Prepare meat

Prepare meat

2 – Put roasting pan or big saute pan on high heat and add the 1/4 cup olive oil. When it is hot, add the pork and brown on all side. This will take about 20 minutes. When done, place on plate and set aside.

cook veggies

cook veggies

3 – Turn heat down slightly and add the root vegetables and thyme sprigs. Cook, stirring occasionally for about 12 minutes. Add stock cube and stir. Add wine and cook on high heat for about 2 minutes. Add 3 cups water and bring to a boil. Turn heat off and place the pork on top.

Cook

Cook

4 – Cover with foil and place in oven until meat is done (until meat reaches 165* This will take anywhere between 2 1/2 to 3 1/2 hours. Check each hour and add water if it looks low (about 1 cup each time).

Rest meat, then slice adn serve with veggies

Rest meat, then slice and serve with veggies

5 – When done, rest meat on a plate for about 20 minutes and keep veggies with au jus warm on low heat on stove top.

I cannot tell you how cook this tastes. You may just have to make it for yourself!

I cannot tell you how cook this tastes. You may just have to make it for yourself!

Slice meat and lay onto a serving platter. Pour the pan juices and vegetables over the top and serve. This is great with rice or mashed potatoes and a fresh green salad on the side.

Happy Holidays!

Happy Holidays!

Time to Make The Christmas Pudding!

vintage christmas postcard

There is no getting away from the fact that Christmas is definitely coming! Everywhere I turn I am bombarded with reminders, starting with the twinkle-y sea of every iconic symbol of Christmas covering the entire lawn of my neighbour’s house, and ending with even the meat in the grocery store bound up in shiny cellophane and strung with red ribbons like some special present to be placed under the tree. To mention everything in-between would be an exercise in how poetic and tacky I could be at the same time. I may write something about this a little later, but for now I am really excited to talk about Christmas Pudding and share the recipe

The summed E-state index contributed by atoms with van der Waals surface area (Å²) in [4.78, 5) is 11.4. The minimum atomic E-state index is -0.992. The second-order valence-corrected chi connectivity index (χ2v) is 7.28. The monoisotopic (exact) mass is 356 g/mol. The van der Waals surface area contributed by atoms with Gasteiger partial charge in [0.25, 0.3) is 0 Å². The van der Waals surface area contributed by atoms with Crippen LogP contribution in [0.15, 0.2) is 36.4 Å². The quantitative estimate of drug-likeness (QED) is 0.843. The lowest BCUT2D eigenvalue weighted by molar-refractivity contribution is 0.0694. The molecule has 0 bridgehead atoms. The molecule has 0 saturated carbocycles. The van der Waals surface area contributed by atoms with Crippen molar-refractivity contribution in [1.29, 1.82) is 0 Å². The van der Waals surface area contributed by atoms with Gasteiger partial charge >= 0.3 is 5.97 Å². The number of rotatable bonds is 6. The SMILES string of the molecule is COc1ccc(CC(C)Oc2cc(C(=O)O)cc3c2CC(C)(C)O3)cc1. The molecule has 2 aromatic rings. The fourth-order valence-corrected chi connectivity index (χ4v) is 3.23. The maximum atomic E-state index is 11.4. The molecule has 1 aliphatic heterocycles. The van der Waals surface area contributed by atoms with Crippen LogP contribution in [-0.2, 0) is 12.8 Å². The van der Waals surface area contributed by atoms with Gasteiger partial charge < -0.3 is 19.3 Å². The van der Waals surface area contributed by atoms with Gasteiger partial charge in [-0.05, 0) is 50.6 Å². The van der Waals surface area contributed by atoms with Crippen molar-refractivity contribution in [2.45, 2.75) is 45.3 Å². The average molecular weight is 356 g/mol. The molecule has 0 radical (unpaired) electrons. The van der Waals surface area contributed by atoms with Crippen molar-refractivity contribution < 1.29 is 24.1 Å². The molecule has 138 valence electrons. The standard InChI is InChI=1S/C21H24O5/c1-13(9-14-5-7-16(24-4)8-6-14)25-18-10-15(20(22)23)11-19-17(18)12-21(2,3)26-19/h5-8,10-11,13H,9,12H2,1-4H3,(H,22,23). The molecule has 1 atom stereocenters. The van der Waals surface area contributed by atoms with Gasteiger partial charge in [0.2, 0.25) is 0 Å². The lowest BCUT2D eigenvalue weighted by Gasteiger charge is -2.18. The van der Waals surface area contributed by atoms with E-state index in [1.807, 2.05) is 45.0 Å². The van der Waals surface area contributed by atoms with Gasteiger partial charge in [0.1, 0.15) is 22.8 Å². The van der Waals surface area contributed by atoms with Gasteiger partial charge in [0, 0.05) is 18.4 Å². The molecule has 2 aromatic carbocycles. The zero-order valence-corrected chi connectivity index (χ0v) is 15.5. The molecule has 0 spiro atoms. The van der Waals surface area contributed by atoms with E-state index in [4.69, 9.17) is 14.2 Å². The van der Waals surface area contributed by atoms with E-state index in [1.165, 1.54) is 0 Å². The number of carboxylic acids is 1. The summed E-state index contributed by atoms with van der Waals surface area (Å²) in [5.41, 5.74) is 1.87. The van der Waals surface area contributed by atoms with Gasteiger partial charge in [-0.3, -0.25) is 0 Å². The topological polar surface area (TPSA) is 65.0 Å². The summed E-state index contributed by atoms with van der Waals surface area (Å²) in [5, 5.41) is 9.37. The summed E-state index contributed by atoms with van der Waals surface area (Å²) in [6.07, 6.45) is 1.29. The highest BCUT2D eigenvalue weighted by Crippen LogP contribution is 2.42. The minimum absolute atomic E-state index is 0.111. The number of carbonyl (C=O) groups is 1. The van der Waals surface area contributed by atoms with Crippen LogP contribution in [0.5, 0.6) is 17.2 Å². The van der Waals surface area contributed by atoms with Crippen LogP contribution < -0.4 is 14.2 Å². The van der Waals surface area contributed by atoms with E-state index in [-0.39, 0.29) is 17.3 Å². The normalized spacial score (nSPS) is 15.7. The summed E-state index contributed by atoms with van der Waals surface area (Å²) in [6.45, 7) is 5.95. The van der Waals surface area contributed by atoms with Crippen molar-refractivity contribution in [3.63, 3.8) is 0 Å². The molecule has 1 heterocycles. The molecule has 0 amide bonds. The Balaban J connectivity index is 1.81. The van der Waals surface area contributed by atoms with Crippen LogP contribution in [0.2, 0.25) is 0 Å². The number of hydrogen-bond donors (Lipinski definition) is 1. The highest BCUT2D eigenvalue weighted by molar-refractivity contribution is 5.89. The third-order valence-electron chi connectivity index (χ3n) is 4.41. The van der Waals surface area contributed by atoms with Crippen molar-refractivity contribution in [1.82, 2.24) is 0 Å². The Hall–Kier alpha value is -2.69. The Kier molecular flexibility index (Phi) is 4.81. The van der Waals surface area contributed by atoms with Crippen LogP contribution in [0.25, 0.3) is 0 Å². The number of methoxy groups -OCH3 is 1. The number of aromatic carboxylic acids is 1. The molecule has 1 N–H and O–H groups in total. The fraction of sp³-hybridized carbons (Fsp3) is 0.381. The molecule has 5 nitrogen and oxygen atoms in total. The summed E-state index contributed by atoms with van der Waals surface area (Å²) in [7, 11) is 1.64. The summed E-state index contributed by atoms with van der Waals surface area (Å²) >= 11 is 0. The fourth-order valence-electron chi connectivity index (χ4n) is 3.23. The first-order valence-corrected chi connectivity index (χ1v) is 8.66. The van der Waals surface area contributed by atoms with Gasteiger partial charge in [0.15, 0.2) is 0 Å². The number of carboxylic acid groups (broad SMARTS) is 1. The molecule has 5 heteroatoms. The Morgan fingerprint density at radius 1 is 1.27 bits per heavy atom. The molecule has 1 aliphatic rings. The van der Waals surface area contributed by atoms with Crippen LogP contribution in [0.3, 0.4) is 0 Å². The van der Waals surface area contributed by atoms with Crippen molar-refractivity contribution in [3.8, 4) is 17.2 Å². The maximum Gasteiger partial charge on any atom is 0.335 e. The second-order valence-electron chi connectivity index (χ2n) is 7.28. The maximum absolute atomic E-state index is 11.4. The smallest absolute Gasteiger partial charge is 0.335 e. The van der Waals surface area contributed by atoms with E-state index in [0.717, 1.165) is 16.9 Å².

I love any holiday or celebration that involves food, and Christmas dinner is the ultimate feast as far as I’m concerned. So yes, even though this one meal is one month away, I am already planning the menu and soaking the dried fruit for my Christmas pudding as we speak.

soaking the fruit, an important step in making a great pudding

Depending on what part of the world you are reading my blog from, you are either salivating at the thought of a slice of warm fruity pudding smothered in equally warm custard or brandy butter, or, you are puzzled as to why I would make a pudding a month before eating it! If the former, I suggest you get started, if the latter, it’s time to be exposed to a deliciousness enjoyed on Christmas day in most Irish and English households (and I suspect in strongly transplanted countries like Australia, India and North America).

Well, this deeply rich, dense steamed pudding, bejeweled with all sorts of dried fruits, came into its own in Victorian England (although apparently has existed in less evolved forms from the 15th century). It is traditionally made about 5 weeks before Christmas and used to be the highlight of the Christmas feast eaten on December 25th. In the early 19th century the most precious ingredients were spices and fruits, and this pudding was deemed special enough to have it all. The fruit most commonly used was raisins, but today people like to add their own particular favorites.

The recipe for this pudding varies greatly from household to household, region to region, and like every Italian “Mama” who is adamant that the best red sauce must have onions, (or absolutely not have onions), the serious pudding makers have strong opinions too! I am more the go-with-the-flow type and use what I like, and what is available in my supermarket on the day I take upon myself to buy the ingredients.

Rum-soaked fruit

The one step that is of the utmost importance is to let the dried fruits soak in alcohol before being mixed into the batter. Then the pudding needs to be steamed for hours, stored for a month, and then steamed again before finally being served. The reason that this pudding is worth all the trouble is to witness it’s grand entrance to the dinner table. It is served flambeed in alcohol amidst the hopefully cheering and applauding guests. There is nothing like a little indoor fire to get the party started.